University of Tasmania

Hobart and Launceston
Student Population: 
  • The Centenary Building at the Sandy Bay campus. Photo credit: University of TasmaniaThe Centenary Building at the Sandy Bay campus. Photo credit: University of Tasmania
  • Students relax and enjoy a drink.Students relax and enjoy a drink.
  • View of the Hobart harbour.View of the Hobart harbour.
  • Business students at the University.Business students at the University.
  • Salamanca Market is the place to be every Saturday in Hobart.Salamanca Market is the place to be every Saturday in Hobart.

The University of Tasmania (UTAS) is the fourth oldest university in Australia and has a rich history. It is proud to feature in the top 300 universities in the world, as listed by the Academic Ranking of World Universities 2018.

With over 8,000 international students in a student body of around 38,000, UTAS is committed to providing a welcoming environment through ready access to staff and customised support services.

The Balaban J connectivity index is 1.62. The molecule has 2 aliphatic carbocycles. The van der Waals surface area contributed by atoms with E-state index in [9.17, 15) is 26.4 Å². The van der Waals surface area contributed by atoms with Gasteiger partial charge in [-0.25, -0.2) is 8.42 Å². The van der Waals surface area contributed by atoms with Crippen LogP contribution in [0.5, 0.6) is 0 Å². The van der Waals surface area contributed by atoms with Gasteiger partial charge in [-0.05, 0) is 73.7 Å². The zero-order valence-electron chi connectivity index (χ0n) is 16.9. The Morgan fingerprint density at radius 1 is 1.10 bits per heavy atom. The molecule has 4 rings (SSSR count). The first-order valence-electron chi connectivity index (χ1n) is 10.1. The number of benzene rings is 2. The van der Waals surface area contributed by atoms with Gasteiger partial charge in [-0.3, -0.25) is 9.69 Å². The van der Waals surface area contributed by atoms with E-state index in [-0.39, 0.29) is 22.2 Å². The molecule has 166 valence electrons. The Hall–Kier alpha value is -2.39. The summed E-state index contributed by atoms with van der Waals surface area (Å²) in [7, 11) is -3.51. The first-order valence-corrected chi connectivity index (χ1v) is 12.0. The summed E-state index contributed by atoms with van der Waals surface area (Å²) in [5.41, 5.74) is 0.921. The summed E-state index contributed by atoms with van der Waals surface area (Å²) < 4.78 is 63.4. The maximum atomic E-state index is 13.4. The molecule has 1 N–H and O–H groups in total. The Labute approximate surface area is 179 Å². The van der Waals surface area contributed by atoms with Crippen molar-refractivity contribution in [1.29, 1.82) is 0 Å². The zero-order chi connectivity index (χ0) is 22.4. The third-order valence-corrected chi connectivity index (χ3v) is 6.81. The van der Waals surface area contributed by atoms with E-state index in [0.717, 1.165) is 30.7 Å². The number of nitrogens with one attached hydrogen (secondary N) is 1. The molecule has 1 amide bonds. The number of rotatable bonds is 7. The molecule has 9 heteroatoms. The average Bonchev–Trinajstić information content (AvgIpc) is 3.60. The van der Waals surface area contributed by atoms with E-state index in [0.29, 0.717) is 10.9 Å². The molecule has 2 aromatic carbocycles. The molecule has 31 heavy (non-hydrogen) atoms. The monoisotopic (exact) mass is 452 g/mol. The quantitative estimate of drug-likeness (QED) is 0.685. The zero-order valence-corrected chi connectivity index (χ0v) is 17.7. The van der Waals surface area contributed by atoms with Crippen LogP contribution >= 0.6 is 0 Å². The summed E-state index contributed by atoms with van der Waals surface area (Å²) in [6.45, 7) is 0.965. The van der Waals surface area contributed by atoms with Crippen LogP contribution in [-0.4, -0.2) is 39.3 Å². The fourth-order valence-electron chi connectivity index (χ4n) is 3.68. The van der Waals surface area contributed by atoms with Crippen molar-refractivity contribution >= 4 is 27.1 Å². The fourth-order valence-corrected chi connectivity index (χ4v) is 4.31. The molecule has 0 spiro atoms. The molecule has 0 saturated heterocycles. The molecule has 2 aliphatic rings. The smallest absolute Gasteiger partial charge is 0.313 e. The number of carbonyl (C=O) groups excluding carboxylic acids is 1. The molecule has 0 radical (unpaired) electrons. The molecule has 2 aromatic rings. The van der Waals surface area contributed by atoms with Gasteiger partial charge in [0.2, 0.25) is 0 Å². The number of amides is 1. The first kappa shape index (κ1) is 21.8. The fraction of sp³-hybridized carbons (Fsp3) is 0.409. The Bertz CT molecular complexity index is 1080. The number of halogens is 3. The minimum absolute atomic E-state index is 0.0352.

The University offers more than 100 undergraduate and 150 postgraduate programmes. These include degrees in traditional disciplines such as law, medicine, business, information technology, humanities, education and science but also more niche degrees that take full advantage of Tasmania’s unique location and ecosystems. Such programmes include marine and Antarctic science, maritime engineering, food safety, rural and polar health, and environmental law and governance.

Living and studying in Tasmania

The University is located in Australia’s most southern state, Tasmania. Being the only university in the state offers UTAS privileged partnerships with state government, businesses and the local community.